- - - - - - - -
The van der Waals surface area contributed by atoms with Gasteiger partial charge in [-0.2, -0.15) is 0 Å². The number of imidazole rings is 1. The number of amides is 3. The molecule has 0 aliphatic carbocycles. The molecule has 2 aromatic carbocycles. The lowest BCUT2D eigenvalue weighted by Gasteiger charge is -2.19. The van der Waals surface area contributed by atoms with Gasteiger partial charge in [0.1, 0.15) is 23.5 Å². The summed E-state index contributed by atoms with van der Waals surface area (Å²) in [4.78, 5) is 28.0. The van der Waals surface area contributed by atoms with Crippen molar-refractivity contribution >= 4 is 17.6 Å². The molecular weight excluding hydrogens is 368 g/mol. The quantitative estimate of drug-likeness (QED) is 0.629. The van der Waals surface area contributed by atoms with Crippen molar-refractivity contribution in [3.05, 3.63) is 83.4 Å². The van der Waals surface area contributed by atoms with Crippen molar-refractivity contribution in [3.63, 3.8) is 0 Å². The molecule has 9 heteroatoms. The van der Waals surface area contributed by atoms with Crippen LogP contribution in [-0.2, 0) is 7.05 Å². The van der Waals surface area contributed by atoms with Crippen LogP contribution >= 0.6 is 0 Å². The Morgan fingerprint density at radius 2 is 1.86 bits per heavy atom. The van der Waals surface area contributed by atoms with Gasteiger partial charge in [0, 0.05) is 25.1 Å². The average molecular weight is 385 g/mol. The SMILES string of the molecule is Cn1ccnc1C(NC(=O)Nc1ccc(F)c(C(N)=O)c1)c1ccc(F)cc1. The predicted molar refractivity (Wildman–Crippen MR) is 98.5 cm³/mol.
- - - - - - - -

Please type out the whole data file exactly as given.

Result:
The van der Waals surface area contributed by atoms with Gasteiger partial charge in [-0.2, -0.15) is 0 Å². The number of imidazole rings is 1. The number of amides is 3. The molecule has 0 aliphatic carbocycles. The molecule has 2 aromatic carbocycles. The lowest BCUT2D eigenvalue weighted by Gasteiger charge is -2.19. The van der Waals surface area contributed by atoms with Gasteiger partial charge in [0.1, 0.15) is 23.5 Å². The summed E-state index contributed by atoms with van der Waals surface area (Å²) in [4.78, 5) is 28.0. The van der Waals surface area contributed by atoms with Crippen molar-refractivity contribution >= 4 is 17.6 Å². The molecular weight excluding hydrogens is 368 g/mol. The quantitative estimate of drug-likeness (QED) is 0.629. The van der Waals surface area contributed by atoms with Crippen molar-refractivity contribution in [3.05, 3.63) is 83.4 Å². The van der Waals surface area contributed by atoms with Crippen molar-refractivity contribution in [3.63, 3.8) is 0 Å². The molecule has 9 heteroatoms. The van der Waals surface area contributed by atoms with Crippen LogP contribution in [-0.2, 0) is 7.05 Å². The van der Waals surface area contributed by atoms with Crippen LogP contribution >= 0.6 is 0 Å². The Morgan fingerprint density at radius 2 is 1.86 bits per heavy atom. The van der Waals surface area contributed by atoms with Gasteiger partial charge in [0, 0.05) is 25.1 Å². The average molecular weight is 385 g/mol. The SMILES string of the molecule is Cn1ccnc1C(NC(=O)Nc1ccc(F)c(C(N)=O)c1)c1ccc(F)cc1. The predicted molar refractivity (Wildman–Crippen MR) is 98.5 cm³/mol.